It was a pretty wonderful experience for me. I wanted to know more about Calabria and I saw nothing that wasn’t over a century old and written by English or Scottish travelers. So, I thought, wow, everybody knows about the Neopolitans and the Sicilians but about a third of all Americans of Italian descent have Calabrese roots, so I decided to write about that and that’s kind of what inspired it.
Do you still visit Calabria regularly and, if so, where do you go?
Ah, I wish. I haven’t been able to since right after the book came out. The reason for that is shortly after the book came out we had our son, then our daughter, and I started writing the second book, Amore, and we just never had the chance to go back. I’m still in touch with my relatives—now, especially thanks to Facebook. They keep asking when we’re going to go and I’m hoping we’ll go back soon. My daughter is two, so maybe when she is three we’ll take a trip over there.
Anything changing in Calabria, or of note?
I think Calabria is like the rest of Italy. I don’t think much has changed at all. I think it’s still the same place that it was. I think its hit by the expense of the Euro. I mean the Euro is really expensive for Italians, especially in the South. I have seen—there’s a publisher in Calabria that is starting to publish more books about the South and they actually bought my book and they will be publishing it within a year. So, for the first time, Stolen Figs will be translated into Italian. I haven’t been back, but from my friends that go back regularly it hasn’t changed much. For those that travel and want to see a real picture ofItaly—I think they go to the South for that reason.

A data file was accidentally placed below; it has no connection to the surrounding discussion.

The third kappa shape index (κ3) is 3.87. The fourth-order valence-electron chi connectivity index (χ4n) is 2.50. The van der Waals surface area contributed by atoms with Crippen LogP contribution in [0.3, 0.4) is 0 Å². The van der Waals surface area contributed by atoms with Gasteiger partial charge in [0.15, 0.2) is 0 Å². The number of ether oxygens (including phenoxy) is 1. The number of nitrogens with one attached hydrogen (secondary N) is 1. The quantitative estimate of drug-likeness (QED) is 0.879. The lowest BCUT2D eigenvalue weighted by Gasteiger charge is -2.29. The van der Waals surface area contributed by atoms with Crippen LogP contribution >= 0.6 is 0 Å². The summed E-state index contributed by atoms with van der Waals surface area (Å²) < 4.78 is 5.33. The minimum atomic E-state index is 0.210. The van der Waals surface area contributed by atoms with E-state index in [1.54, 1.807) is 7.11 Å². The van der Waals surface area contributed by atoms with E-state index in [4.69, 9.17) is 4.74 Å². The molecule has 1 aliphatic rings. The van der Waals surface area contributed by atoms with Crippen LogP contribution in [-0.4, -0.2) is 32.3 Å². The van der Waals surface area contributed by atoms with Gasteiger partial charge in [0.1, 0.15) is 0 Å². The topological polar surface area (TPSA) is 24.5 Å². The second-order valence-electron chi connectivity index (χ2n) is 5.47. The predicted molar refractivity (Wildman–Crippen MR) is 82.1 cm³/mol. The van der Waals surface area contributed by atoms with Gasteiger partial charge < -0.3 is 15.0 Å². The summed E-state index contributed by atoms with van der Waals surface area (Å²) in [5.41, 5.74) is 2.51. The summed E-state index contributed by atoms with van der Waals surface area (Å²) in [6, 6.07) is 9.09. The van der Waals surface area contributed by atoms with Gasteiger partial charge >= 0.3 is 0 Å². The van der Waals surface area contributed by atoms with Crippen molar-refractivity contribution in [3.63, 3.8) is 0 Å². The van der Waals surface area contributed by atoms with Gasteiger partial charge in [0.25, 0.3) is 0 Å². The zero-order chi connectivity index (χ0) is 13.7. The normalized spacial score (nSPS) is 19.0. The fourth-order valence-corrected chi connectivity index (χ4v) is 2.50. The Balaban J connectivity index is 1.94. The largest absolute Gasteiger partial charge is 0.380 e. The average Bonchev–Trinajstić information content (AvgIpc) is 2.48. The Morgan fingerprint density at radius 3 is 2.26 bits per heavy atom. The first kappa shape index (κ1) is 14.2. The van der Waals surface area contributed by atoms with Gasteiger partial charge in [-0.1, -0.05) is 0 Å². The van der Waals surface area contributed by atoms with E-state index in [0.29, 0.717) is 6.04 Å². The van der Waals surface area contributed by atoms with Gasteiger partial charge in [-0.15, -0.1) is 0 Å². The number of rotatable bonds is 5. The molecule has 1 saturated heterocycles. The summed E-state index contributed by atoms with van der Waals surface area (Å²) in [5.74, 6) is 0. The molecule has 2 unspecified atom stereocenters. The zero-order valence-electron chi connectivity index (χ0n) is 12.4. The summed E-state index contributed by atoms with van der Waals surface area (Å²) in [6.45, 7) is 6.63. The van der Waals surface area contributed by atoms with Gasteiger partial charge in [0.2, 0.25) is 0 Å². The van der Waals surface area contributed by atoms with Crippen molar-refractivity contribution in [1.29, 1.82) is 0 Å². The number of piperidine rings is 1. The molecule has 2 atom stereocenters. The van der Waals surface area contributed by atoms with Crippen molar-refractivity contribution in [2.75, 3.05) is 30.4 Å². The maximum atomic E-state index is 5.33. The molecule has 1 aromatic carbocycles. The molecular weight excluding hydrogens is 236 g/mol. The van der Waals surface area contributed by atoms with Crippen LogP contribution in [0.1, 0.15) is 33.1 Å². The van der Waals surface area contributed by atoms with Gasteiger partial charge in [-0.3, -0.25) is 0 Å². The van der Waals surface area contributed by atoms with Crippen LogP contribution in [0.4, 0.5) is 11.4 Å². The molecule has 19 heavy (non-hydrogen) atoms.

In September of 2010 you published your second book, Amore: The Story of Italian-American Song. What inspired you to write that?
Basically, as I was listening to so many songs, I realized that…. Well, let me start at the beginning. Actually it was during the time when my wife was diagnosed with breast cancer. We were in our early thirties and it was during the time when she was undergoing a lot of treatment that she, that we, started just staying home a little bit more. I started cooking more. This was the time when Big Night came out – you know the Stanley Tucci move. And I started listening to all these old Italian American songs and Italian songs. And I started thinking of all these singers —Vic Damone, Tony Bennett—I realized how many of these singers of these great songs from the forties, fifties and sixties were of Italian descent. So I started drawing up a chart and I couldn’t believe the number of Italian Americans who were on the top ten music list Billboard charts. And I realized how much this was in addition to, say, boxers or baseball players or anyone that entered the public eye. The Italian Americans really helped shape the pop standard as we know it. And you know this is what inspired me to write that book. It was just sung so well.
Any interesting stories from the book?
Well, one of the things I realized, and I wrote about, is that it seemed that almost all of them—no matter who I talked to from Jerry Vale to Dion to Frankie Laine—to really anyone. There was one singer that everyone listened to when they were growing up, and were inspired by, and that was Enrico Caruso. That was something that came out while I was interviewing them and I think that was pretty cool. Whether they were pop singers or swing singers they all loved Enrico Caruso.